Results tagged ‘ jack Morris ’
As expected, the BBWAA elected just one player to be enshrined into baseball’s Hall of Fame.
Congrats to Barry Larkin. He was a deserving candidate and I’m happy to see him get the required number of votes. Larkin and Ron Santo, elected posthumously by the veterans committee, will be enshrined this coming July.
Jack Morris received the second highest vote total. 66.7% of the voters thought that he was worthy of the HOF. It was the largest percentage he has every received in his 13 years on the ballot, but short of the 75% needed for election.
Jeff Bagwell and Lee Smith were next with 56% and 50.6% respectively. It represented an increase in vote totals for both players.
If there is any good news for Morris, Bagwell, and Smith; it’s that every player except one (Gil Hodges) that has ever topped the 50% mark has eventually made it into the Hall.
It was disappointing to see Tim Raines (48.7%), Alan Trammel (36.8%), and Edgar Martinez (36.5%) garner such little support; especially Raines, a guy that should be in already.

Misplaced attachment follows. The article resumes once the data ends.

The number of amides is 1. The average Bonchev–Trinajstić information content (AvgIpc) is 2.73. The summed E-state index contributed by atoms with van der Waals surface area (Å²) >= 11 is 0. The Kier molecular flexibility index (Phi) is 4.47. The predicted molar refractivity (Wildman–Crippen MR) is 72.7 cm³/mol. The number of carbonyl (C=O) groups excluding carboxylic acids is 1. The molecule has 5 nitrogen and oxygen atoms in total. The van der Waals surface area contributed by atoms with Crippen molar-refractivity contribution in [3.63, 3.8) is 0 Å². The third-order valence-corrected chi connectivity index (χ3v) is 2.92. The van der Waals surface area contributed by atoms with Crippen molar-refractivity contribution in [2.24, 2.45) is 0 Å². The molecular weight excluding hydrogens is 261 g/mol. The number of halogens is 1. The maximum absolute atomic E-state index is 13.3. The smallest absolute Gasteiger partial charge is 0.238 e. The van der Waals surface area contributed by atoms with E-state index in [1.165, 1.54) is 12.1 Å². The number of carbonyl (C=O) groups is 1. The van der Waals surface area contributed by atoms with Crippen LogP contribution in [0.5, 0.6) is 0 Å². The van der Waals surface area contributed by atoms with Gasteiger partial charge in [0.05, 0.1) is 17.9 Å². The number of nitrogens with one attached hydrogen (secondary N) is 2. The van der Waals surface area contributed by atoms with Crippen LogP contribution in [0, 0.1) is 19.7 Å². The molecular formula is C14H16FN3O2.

And as has been the case the past few years, the writers said no to the PED’s crowd with Mark McGwire (19.8%) and Rafael Palmeiro (11.0%) falling far short.
Next year’s ballot should be very interesting with first time nominees Barry Bonds, Roger Clemens, Sammy Sosa, Mike Piazza, Craig Biggio, and Curt Shilling. But that’s a discussion for another time, so…..
Congrats to 2012 HOFers Barry Larkin and Ron Santo
You can read my HOF ballot predictions HERE.
Each year the Baseball Writers’ Association of America (BBWAA) holds its annual election for the purpose of electing members into the Baseball Hall of Fame.
That sentence is almost verbatim right out of the HOF election rules. However, I’m not in the BBWAA so I don’t have to play by their rules. I don’t have to seal my ballot, I don’t have to wait until next week, I don’t even have to limit myself to the names on the official ballot; so here is my 2012 Hall of Fame ballot.